The only part of the complaint that I read was Part VI, "Tolling of the Statute of Limitations." I think that part is extremely weak as to each of the three proposed class representatives. I don't know why so many plaintiffs' attorneys in putative class actions use proposed class representatives with such deeply flawed cases. Since they are apparently seeking an absurdly broad plaintiff class of athletes who were in NCAA competition as far back as 1992, perhaps they wanted class representatives from those earlier years, but those proposed class representatives' should get bumped early in the proceedings, and even if they don't, the tolling arguments of the proposed class reps should not generally apply to other members of the putative class.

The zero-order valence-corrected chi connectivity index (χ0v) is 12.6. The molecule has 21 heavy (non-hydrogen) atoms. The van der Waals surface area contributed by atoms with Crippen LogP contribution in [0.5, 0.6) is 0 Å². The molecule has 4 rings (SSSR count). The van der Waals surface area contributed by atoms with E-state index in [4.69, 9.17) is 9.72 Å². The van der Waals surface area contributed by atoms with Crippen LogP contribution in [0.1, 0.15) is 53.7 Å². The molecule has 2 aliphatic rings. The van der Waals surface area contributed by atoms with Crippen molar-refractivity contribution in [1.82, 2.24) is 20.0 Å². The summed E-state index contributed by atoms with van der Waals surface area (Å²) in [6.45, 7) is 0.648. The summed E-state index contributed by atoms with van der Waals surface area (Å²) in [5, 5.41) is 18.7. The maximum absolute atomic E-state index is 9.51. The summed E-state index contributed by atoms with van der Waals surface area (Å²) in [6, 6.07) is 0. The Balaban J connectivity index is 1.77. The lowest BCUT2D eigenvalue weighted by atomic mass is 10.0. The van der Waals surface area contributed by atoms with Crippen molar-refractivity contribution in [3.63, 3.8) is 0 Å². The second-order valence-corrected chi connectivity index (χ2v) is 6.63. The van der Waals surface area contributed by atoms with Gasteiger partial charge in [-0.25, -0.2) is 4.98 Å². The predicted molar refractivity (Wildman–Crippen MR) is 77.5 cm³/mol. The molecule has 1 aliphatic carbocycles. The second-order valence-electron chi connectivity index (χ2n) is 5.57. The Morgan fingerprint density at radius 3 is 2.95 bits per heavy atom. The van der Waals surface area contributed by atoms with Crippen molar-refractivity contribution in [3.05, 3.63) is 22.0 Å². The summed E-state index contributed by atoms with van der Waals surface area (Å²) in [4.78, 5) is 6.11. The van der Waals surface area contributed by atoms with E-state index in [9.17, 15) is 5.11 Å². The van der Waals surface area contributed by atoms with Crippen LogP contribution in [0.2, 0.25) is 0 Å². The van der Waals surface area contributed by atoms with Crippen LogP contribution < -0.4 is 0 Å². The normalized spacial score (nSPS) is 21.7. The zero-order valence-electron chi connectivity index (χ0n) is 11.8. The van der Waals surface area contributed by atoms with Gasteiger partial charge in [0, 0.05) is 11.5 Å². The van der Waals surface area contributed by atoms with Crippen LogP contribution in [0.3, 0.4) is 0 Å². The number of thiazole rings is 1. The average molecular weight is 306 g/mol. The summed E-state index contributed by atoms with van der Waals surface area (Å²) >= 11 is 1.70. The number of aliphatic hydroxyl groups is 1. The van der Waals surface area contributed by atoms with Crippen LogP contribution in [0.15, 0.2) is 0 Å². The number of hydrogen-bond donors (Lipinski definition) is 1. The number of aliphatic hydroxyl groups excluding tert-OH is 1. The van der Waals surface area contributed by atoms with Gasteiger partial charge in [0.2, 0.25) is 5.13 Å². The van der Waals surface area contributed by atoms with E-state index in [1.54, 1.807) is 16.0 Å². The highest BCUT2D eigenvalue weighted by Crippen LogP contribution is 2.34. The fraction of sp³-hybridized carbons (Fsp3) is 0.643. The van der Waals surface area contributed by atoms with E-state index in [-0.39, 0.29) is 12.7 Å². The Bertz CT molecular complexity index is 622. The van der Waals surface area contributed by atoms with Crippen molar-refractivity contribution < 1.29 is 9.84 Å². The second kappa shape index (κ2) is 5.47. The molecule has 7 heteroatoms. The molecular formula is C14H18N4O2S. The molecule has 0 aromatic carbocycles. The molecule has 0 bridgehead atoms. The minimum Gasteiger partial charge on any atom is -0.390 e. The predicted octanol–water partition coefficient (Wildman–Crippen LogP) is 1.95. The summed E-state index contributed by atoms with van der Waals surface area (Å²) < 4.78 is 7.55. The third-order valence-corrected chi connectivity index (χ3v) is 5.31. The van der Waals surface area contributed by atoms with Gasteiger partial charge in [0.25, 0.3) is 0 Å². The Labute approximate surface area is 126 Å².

it wouldn't surprise me if this putative class complaint was rushed to court shortly after pertinent allegations against the coach were made by SafeSport. That's very common when a number of class action attorneys and firms are eyeing the same legal theories against the same defendants, and they're all competiing against one another to be the first filer. In those cases, it's not uncommon to sign up plaintiffs with badly flawed cases, with the idea of adding or substitutig in other plaintiffs later on. But no matter who ends as a class rep, the statute of limitations is a deservedly proper hurdle for the putative class to get over.